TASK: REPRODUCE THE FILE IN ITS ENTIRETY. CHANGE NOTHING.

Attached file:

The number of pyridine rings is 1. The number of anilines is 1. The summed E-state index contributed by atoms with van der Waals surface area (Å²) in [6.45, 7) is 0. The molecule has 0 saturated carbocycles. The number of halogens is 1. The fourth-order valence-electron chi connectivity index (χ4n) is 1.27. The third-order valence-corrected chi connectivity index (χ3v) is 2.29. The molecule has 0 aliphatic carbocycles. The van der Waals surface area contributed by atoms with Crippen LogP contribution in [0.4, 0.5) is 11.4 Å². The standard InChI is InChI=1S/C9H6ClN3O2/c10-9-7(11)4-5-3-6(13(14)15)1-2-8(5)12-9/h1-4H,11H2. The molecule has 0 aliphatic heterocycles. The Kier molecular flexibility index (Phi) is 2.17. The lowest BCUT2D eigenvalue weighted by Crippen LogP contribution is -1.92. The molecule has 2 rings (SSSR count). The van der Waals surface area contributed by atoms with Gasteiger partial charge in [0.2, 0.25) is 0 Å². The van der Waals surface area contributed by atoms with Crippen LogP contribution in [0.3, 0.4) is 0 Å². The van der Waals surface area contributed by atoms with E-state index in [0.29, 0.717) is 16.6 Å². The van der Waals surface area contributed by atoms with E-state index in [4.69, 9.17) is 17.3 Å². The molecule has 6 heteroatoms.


The number of pyridine rings is 1. The number of anilines is 1. The summed E-state index contributed by atoms with van der Waals surface area (Å²) in [6.45, 7) is 0. The molecule has 0 saturated carbocycles. The number of halogens is 1. The fourth-order valence-electron chi connectivity index (χ4n) is 1.27. The third-order valence-corrected chi connectivity index (χ3v) is 2.29. The molecule has 0 aliphatic carbocycles. The van der Waals surface area contributed by atoms with Crippen LogP contribution in [0.4, 0.5) is 11.4 Å². The standard InChI is InChI=1S/C9H6ClN3O2/c10-9-7(11)4-5-3-6(13(14)15)1-2-8(5)12-9/h1-4H,11H2. The molecule has 0 aliphatic heterocycles. The Kier molecular flexibility index (Phi) is 2.17. The lowest BCUT2D eigenvalue weighted by Crippen LogP contribution is -1.92. The molecule has 2 rings (SSSR count). The van der Waals surface area contributed by atoms with Gasteiger partial charge in [0.2, 0.25) is 0 Å². The van der Waals surface area contributed by atoms with Crippen LogP contribution in [0.3, 0.4) is 0 Å². The van der Waals surface area contributed by atoms with E-state index in [0.29, 0.717) is 16.6 Å². The van der Waals surface area contributed by atoms with E-state index in [4.69, 9.17) is 17.3 Å². The molecule has 6 heteroatoms.